The critique included in that article raises compelling questions about IgG testing assays, which prompts our interest in actually screening for the presence of high levels of particles that could carry allergens - dog dander or cat dander in the case at hand.
http://www.tldp.com/issue/174/IgG%20Food%20Allergy.html contains similar criticism in another venue but interestingly by the same author, Sheryl Miller. Sheryl Miller, MT (ASCP), PhD, is an Immunologist and Associate Professor of Basic and Medical Sciences at Bastyr University in Bothell, Washington. She is also the Laboratory Director of the Bastyr Natural Health Clinic Laboratory.
Allergens: Testing for the level of exposure to animal allergens is discussed at http://www.animalhealthchannel.com/animalallergy/diagnosis.shtml (lab animal exposure study is interesting because it involves a higher exposure level in some cases
Allergens: WebMD discusses allergy tests for humans at webmd.com/allergies/allergy-tests
Animal Allergens: Dog, Cat, and Other Animal Dander - Cleanup & Prevention Information for Asthmatics and regarding Indoor Air Quality.
Recognizing Allergens: What various indoor allergens look like - identification photos to help identify pollen, dust mites, animal dander, toxic or allergenic mold - Common Mold and other Allergens, Irritants, Remedies & Advice
Rodent control issues, including dander, fecal, and urine contamination of Buildings and Building insulation are discussed at our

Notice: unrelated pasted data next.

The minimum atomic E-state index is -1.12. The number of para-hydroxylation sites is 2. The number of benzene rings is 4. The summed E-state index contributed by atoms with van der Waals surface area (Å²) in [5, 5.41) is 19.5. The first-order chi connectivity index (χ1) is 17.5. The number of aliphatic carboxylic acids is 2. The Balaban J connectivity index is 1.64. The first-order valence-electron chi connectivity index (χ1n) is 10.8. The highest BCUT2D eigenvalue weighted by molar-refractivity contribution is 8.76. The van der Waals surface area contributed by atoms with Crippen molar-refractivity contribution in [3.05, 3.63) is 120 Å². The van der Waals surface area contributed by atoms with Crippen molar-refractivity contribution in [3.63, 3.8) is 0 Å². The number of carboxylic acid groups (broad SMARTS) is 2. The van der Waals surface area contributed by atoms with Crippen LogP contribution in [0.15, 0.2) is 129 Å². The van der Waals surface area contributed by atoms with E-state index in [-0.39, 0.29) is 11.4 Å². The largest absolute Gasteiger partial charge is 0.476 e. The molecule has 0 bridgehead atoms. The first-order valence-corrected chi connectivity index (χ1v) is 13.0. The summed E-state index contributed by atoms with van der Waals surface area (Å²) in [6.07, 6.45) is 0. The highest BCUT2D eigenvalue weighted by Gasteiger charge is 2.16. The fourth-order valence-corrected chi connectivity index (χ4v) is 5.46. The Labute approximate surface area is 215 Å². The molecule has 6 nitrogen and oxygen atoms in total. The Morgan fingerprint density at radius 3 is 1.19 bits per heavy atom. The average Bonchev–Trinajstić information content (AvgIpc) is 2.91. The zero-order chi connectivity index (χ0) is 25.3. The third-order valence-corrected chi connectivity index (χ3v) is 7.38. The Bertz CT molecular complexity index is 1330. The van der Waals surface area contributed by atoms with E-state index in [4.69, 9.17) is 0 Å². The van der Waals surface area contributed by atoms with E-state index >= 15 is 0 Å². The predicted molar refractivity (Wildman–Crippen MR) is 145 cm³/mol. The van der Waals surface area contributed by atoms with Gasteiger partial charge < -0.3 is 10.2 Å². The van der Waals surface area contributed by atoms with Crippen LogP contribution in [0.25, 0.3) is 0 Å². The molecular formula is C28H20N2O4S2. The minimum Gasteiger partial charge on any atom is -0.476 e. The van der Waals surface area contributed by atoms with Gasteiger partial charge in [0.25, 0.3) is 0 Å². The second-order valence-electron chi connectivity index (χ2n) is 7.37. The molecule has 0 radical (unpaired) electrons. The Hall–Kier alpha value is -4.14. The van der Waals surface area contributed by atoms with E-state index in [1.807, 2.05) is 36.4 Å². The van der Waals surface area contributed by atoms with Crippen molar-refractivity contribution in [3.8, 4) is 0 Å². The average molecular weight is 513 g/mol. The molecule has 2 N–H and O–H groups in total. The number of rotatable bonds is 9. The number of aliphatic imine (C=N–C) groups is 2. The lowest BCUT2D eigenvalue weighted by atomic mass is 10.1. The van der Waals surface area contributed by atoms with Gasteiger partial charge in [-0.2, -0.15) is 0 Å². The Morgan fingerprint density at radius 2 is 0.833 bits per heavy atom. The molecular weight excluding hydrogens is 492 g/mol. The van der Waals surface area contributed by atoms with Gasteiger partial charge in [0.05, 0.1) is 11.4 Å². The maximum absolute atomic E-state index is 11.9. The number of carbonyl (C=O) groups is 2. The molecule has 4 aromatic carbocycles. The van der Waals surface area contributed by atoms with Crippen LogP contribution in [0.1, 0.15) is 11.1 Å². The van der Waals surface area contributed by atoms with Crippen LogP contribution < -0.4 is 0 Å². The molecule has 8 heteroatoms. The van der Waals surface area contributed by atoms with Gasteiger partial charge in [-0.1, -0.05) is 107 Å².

Associations: Sick House, Sick Building, SBS - Air Quality, Government, Private Associations and Information Resources
Atlas of Clinical Fungi, 2nd Ed., GS deHoog, J Guarro, J Gene, & MJ Figueras, Centraalbureau voor Schimmelcultures, Universitat Rovira I Virgili, 2000, ISBN 90-70351-43-9 (you can buy this book at Amazon) - The Atlas of Clinical Fungi is also available on CD ROM
"A Brief Guide to Mold, Moisture, and Your Home", U.S. Environmental Protection Agency US EPA - includes basic advice for building owners, occupants, and mold cleanup operations. See http://www.epa.gov/mold/moldguide.htm
"Disease Prevention in Home Vegetable Gardens,"
Department of Plant Microbiology and Pathology,
Department of Horticulture, University of Missouri Extension - extension.missouri.edu/publications/DisplayPub.aspx?P=G6202
Fifth Kingdom, Bryce Kendrick, ISBN13: 9781585100224, is available from the InspectAPedia online bookstore - we recommend the CD-ROM version of this book. This 3rd/edition is a compact but comprehensive encyclopedia of all things mycological. Every aspect of the fungi, from aflatoxin to zppspores, with an accessible blend of verve and wit. The 24 chapters are filled with up-to-date information of classification, yeast, lichens, spore dispersal, allergies, ecology, genetics, plant pathology, predatory fungi, biological control, mutualistic symbioses with animals and plants, fungi as food, food spoilage and mycotoxins.